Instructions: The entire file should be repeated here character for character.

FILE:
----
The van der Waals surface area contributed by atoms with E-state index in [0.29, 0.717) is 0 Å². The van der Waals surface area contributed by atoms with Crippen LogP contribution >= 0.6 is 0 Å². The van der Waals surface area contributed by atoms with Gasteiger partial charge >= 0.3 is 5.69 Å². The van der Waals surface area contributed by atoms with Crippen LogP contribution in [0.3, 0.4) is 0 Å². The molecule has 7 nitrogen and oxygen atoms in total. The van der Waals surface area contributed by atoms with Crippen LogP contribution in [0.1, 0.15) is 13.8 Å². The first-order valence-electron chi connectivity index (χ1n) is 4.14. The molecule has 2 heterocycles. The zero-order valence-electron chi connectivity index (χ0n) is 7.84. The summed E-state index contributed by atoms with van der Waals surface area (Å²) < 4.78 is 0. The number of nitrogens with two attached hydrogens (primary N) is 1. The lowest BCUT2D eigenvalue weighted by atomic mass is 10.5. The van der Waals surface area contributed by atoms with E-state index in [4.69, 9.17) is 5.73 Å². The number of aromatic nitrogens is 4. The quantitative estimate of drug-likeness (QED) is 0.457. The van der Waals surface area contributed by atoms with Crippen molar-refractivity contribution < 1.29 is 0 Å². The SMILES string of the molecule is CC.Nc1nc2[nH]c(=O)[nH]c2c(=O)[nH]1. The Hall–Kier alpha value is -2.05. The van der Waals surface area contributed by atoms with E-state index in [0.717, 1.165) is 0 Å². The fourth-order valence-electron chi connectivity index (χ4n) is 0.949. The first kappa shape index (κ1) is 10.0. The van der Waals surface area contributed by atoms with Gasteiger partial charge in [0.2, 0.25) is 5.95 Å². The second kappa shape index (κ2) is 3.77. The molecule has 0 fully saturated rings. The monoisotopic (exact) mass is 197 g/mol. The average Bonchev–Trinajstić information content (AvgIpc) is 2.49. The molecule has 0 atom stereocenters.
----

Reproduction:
The van der Waals surface area contributed by atoms with E-state index in [0.29, 0.717) is 0 Å². The van der Waals surface area contributed by atoms with Crippen LogP contribution >= 0.6 is 0 Å². The van der Waals surface area contributed by atoms with Gasteiger partial charge >= 0.3 is 5.69 Å². The van der Waals surface area contributed by atoms with Crippen LogP contribution in [0.3, 0.4) is 0 Å². The molecule has 7 nitrogen and oxygen atoms in total. The van der Waals surface area contributed by atoms with Crippen LogP contribution in [0.1, 0.15) is 13.8 Å². The first-order valence-electron chi connectivity index (χ1n) is 4.14. The molecule has 2 heterocycles. The zero-order valence-electron chi connectivity index (χ0n) is 7.84. The summed E-state index contributed by atoms with van der Waals surface area (Å²) < 4.78 is 0. The number of nitrogens with two attached hydrogens (primary N) is 1. The lowest BCUT2D eigenvalue weighted by atomic mass is 10.5. The van der Waals surface area contributed by atoms with E-state index in [4.69, 9.17) is 5.73 Å². The number of aromatic nitrogens is 4. The quantitative estimate of drug-likeness (QED) is 0.457. The van der Waals surface area contributed by atoms with Crippen molar-refractivity contribution < 1.29 is 0 Å². The SMILES string of the molecule is CC.Nc1nc2[nH]c(=O)[nH]c2c(=O)[nH]1. The Hall–Kier alpha value is -2.05. The van der Waals surface area contributed by atoms with E-state index in [0.717, 1.165) is 0 Å². The fourth-order valence-electron chi connectivity index (χ4n) is 0.949. The first kappa shape index (κ1) is 10.0. The van der Waals surface area contributed by atoms with Gasteiger partial charge in [0.2, 0.25) is 5.95 Å². The second kappa shape index (κ2) is 3.77. The molecule has 0 fully saturated rings. The monoisotopic (exact) mass is 197 g/mol. The average Bonchev–Trinajstić information content (AvgIpc) is 2.49. The molecule has 0 atom stereocenters.